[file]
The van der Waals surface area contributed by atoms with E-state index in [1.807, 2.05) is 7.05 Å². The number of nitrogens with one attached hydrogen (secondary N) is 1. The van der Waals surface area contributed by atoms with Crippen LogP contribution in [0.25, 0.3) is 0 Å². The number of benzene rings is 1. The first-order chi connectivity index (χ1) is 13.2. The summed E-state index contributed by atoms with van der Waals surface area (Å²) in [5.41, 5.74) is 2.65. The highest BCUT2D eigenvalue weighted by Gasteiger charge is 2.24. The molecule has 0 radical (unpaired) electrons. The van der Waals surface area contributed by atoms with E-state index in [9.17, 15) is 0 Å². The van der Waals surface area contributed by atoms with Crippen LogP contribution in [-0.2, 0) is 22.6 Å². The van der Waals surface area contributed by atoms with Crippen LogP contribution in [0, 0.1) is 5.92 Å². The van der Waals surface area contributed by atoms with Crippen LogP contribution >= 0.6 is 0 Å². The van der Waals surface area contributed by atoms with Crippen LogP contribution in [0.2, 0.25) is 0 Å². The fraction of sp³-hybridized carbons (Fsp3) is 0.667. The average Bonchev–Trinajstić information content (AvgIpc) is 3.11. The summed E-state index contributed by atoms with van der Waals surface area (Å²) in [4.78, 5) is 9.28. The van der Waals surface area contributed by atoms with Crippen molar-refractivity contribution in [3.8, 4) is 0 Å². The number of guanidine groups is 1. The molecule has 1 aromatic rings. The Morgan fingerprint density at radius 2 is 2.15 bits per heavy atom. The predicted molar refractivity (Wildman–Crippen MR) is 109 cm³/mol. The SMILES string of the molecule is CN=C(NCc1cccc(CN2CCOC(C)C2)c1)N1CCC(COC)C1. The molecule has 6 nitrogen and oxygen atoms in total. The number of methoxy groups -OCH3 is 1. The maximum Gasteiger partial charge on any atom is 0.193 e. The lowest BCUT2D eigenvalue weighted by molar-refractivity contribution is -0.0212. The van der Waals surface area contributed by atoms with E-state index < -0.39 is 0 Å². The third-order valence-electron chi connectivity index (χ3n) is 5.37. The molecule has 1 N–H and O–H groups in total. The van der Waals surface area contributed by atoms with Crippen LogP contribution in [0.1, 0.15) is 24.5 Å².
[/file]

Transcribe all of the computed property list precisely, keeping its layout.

The van der Waals surface area contributed by atoms with E-state index in [1.807, 2.05) is 7.05 Å². The number of nitrogens with one attached hydrogen (secondary N) is 1. The van der Waals surface area contributed by atoms with Crippen LogP contribution in [0.25, 0.3) is 0 Å². The number of benzene rings is 1. The first-order chi connectivity index (χ1) is 13.2. The summed E-state index contributed by atoms with van der Waals surface area (Å²) in [5.41, 5.74) is 2.65. The highest BCUT2D eigenvalue weighted by Gasteiger charge is 2.24. The molecule has 0 radical (unpaired) electrons. The van der Waals surface area contributed by atoms with E-state index in [9.17, 15) is 0 Å². The van der Waals surface area contributed by atoms with Crippen LogP contribution in [-0.2, 0) is 22.6 Å². The van der Waals surface area contributed by atoms with Crippen LogP contribution in [0, 0.1) is 5.92 Å². The van der Waals surface area contributed by atoms with Crippen LogP contribution >= 0.6 is 0 Å². The van der Waals surface area contributed by atoms with Crippen LogP contribution in [0.2, 0.25) is 0 Å². The fraction of sp³-hybridized carbons (Fsp3) is 0.667. The average Bonchev–Trinajstić information content (AvgIpc) is 3.11. The summed E-state index contributed by atoms with van der Waals surface area (Å²) in [4.78, 5) is 9.28. The van der Waals surface area contributed by atoms with Crippen molar-refractivity contribution in [3.8, 4) is 0 Å². The number of guanidine groups is 1. The molecule has 1 aromatic rings. The Morgan fingerprint density at radius 2 is 2.15 bits per heavy atom. The predicted molar refractivity (Wildman–Crippen MR) is 109 cm³/mol. The SMILES string of the molecule is CN=C(NCc1cccc(CN2CCOC(C)C2)c1)N1CCC(COC)C1. The molecule has 6 nitrogen and oxygen atoms in total. The number of methoxy groups -OCH3 is 1. The maximum Gasteiger partial charge on any atom is 0.193 e. The lowest BCUT2D eigenvalue weighted by molar-refractivity contribution is -0.0212. The van der Waals surface area contributed by atoms with E-state index < -0.39 is 0 Å². The third-order valence-electron chi connectivity index (χ3n) is 5.37. The molecule has 1 N–H and O–H groups in total. The van der Waals surface area contributed by atoms with Crippen LogP contribution in [0.1, 0.15) is 24.5 Å².